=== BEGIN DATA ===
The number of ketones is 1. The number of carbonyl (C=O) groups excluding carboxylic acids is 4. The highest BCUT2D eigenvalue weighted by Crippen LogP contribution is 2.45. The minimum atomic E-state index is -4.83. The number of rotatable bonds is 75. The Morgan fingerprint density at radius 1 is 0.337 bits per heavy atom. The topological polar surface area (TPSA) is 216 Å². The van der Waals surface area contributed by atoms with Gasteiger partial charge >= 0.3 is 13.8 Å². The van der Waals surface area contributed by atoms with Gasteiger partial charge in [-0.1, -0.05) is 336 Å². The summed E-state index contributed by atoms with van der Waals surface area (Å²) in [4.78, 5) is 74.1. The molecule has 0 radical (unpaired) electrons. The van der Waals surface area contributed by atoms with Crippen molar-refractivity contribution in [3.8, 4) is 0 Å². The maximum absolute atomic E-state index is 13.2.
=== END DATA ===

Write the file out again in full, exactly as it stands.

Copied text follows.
The number of ketones is 1. The number of carbonyl (C=O) groups excluding carboxylic acids is 4. The highest BCUT2D eigenvalue weighted by Crippen LogP contribution is 2.45. The minimum atomic E-state index is -4.83. The number of rotatable bonds is 75. The Morgan fingerprint density at radius 1 is 0.337 bits per heavy atom. The topological polar surface area (TPSA) is 216 Å². The van der Waals surface area contributed by atoms with Gasteiger partial charge >= 0.3 is 13.8 Å². The van der Waals surface area contributed by atoms with Gasteiger partial charge in [-0.1, -0.05) is 336 Å². The summed E-state index contributed by atoms with van der Waals surface area (Å²) in [4.78, 5) is 74.1. The molecule has 0 radical (unpaired) electrons. The van der Waals surface area contributed by atoms with Crippen molar-refractivity contribution in [3.8, 4) is 0 Å². The maximum absolute atomic E-state index is 13.2.